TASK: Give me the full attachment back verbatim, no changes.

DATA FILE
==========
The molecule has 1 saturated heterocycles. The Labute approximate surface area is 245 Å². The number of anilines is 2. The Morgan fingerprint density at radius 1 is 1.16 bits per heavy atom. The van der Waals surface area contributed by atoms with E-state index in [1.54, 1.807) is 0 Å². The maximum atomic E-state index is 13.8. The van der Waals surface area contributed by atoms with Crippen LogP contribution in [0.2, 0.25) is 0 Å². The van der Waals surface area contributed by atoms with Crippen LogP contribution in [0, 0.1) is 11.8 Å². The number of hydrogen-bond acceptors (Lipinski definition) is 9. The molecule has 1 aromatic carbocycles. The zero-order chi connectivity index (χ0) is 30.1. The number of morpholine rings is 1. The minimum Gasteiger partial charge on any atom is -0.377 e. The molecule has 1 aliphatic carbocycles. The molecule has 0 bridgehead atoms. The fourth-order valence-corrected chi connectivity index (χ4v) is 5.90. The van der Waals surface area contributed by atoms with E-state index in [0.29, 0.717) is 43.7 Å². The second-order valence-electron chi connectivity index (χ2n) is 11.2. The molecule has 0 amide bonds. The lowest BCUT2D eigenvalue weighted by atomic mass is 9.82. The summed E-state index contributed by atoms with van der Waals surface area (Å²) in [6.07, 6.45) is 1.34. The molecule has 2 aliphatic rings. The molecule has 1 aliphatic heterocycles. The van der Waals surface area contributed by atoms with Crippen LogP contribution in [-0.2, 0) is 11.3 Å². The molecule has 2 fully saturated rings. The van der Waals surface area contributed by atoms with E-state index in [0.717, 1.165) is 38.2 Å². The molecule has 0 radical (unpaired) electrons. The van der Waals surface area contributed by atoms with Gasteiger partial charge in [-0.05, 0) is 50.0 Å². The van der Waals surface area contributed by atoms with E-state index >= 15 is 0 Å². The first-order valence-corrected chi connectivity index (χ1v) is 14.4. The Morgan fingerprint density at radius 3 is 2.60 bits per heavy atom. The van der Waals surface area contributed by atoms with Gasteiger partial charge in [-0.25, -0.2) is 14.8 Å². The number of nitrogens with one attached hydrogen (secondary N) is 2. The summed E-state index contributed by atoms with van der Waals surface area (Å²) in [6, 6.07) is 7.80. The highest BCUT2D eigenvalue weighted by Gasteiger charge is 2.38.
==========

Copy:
The molecule has 1 saturated heterocycles. The Labute approximate surface area is 245 Å². The number of anilines is 2. The Morgan fingerprint density at radius 1 is 1.16 bits per heavy atom. The van der Waals surface area contributed by atoms with E-state index in [1.54, 1.807) is 0 Å². The maximum atomic E-state index is 13.8. The van der Waals surface area contributed by atoms with Crippen LogP contribution in [0.2, 0.25) is 0 Å². The van der Waals surface area contributed by atoms with Crippen LogP contribution in [0, 0.1) is 11.8 Å². The number of hydrogen-bond acceptors (Lipinski definition) is 9. The molecule has 1 aromatic carbocycles. The zero-order chi connectivity index (χ0) is 30.1. The number of morpholine rings is 1. The minimum Gasteiger partial charge on any atom is -0.377 e. The molecule has 1 aliphatic carbocycles. The molecule has 0 bridgehead atoms. The fourth-order valence-corrected chi connectivity index (χ4v) is 5.90. The van der Waals surface area contributed by atoms with E-state index in [0.29, 0.717) is 43.7 Å². The second-order valence-electron chi connectivity index (χ2n) is 11.2. The molecule has 0 amide bonds. The lowest BCUT2D eigenvalue weighted by atomic mass is 9.82. The summed E-state index contributed by atoms with van der Waals surface area (Å²) in [6.07, 6.45) is 1.34. The molecule has 2 aliphatic rings. The molecule has 1 aliphatic heterocycles. The van der Waals surface area contributed by atoms with Crippen LogP contribution in [-0.2, 0) is 11.3 Å². The molecule has 2 fully saturated rings. The van der Waals surface area contributed by atoms with E-state index in [0.717, 1.165) is 38.2 Å². The molecule has 0 radical (unpaired) electrons. The van der Waals surface area contributed by atoms with Gasteiger partial charge in [-0.05, 0) is 50.0 Å². The van der Waals surface area contributed by atoms with E-state index >= 15 is 0 Å². The first-order valence-corrected chi connectivity index (χ1v) is 14.4. The Morgan fingerprint density at radius 3 is 2.60 bits per heavy atom. The van der Waals surface area contributed by atoms with Gasteiger partial charge in [-0.25, -0.2) is 14.8 Å². The number of nitrogens with one attached hydrogen (secondary N) is 2. The summed E-state index contributed by atoms with van der Waals surface area (Å²) in [6, 6.07) is 7.80. The highest BCUT2D eigenvalue weighted by Gasteiger charge is 2.38.